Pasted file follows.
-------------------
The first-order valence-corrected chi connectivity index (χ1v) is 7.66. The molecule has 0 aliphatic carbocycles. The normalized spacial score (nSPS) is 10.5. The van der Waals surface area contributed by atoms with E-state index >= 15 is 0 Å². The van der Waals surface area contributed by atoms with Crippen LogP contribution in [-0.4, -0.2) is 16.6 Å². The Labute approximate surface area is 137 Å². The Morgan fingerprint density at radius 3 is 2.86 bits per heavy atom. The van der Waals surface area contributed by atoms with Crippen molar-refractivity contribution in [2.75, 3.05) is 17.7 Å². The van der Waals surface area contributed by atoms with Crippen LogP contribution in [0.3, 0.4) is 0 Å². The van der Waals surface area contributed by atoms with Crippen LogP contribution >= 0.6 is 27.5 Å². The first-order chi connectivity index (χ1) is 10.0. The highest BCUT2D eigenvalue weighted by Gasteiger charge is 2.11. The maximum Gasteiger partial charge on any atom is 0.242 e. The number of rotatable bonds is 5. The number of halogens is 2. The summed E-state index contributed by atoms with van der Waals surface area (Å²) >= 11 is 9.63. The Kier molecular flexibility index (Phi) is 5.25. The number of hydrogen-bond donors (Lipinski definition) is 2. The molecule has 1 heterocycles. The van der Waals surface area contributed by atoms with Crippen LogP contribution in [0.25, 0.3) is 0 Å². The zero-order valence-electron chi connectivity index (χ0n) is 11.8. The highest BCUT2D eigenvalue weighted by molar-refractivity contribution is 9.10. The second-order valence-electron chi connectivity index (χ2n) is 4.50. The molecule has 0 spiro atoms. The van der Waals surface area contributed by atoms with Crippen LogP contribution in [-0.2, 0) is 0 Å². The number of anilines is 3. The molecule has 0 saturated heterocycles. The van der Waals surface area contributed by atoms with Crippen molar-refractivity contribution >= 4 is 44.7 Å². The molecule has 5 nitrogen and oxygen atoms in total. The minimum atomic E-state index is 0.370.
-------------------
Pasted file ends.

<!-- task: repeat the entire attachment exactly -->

The first-order valence-corrected chi connectivity index (χ1v) is 7.66. The molecule has 0 aliphatic carbocycles. The normalized spacial score (nSPS) is 10.5. The van der Waals surface area contributed by atoms with E-state index >= 15 is 0 Å². The van der Waals surface area contributed by atoms with Crippen LogP contribution in [-0.4, -0.2) is 16.6 Å². The Labute approximate surface area is 137 Å². The Morgan fingerprint density at radius 3 is 2.86 bits per heavy atom. The van der Waals surface area contributed by atoms with Crippen molar-refractivity contribution in [2.75, 3.05) is 17.7 Å². The van der Waals surface area contributed by atoms with Crippen LogP contribution in [0.3, 0.4) is 0 Å². The van der Waals surface area contributed by atoms with Crippen LogP contribution >= 0.6 is 27.5 Å². The first-order chi connectivity index (χ1) is 10.0. The highest BCUT2D eigenvalue weighted by Gasteiger charge is 2.11. The maximum Gasteiger partial charge on any atom is 0.242 e. The number of rotatable bonds is 5. The number of halogens is 2. The summed E-state index contributed by atoms with van der Waals surface area (Å²) >= 11 is 9.63. The Kier molecular flexibility index (Phi) is 5.25. The number of hydrogen-bond donors (Lipinski definition) is 2. The molecule has 1 heterocycles. The van der Waals surface area contributed by atoms with Crippen LogP contribution in [0.25, 0.3) is 0 Å². The zero-order valence-electron chi connectivity index (χ0n) is 11.8. The highest BCUT2D eigenvalue weighted by molar-refractivity contribution is 9.10. The second-order valence-electron chi connectivity index (χ2n) is 4.50. The molecule has 0 spiro atoms. The van der Waals surface area contributed by atoms with Crippen LogP contribution in [-0.2, 0) is 0 Å². The number of anilines is 3. The molecule has 0 saturated heterocycles. The van der Waals surface area contributed by atoms with Crippen molar-refractivity contribution >= 4 is 44.7 Å². The molecule has 5 nitrogen and oxygen atoms in total. The minimum atomic E-state index is 0.370.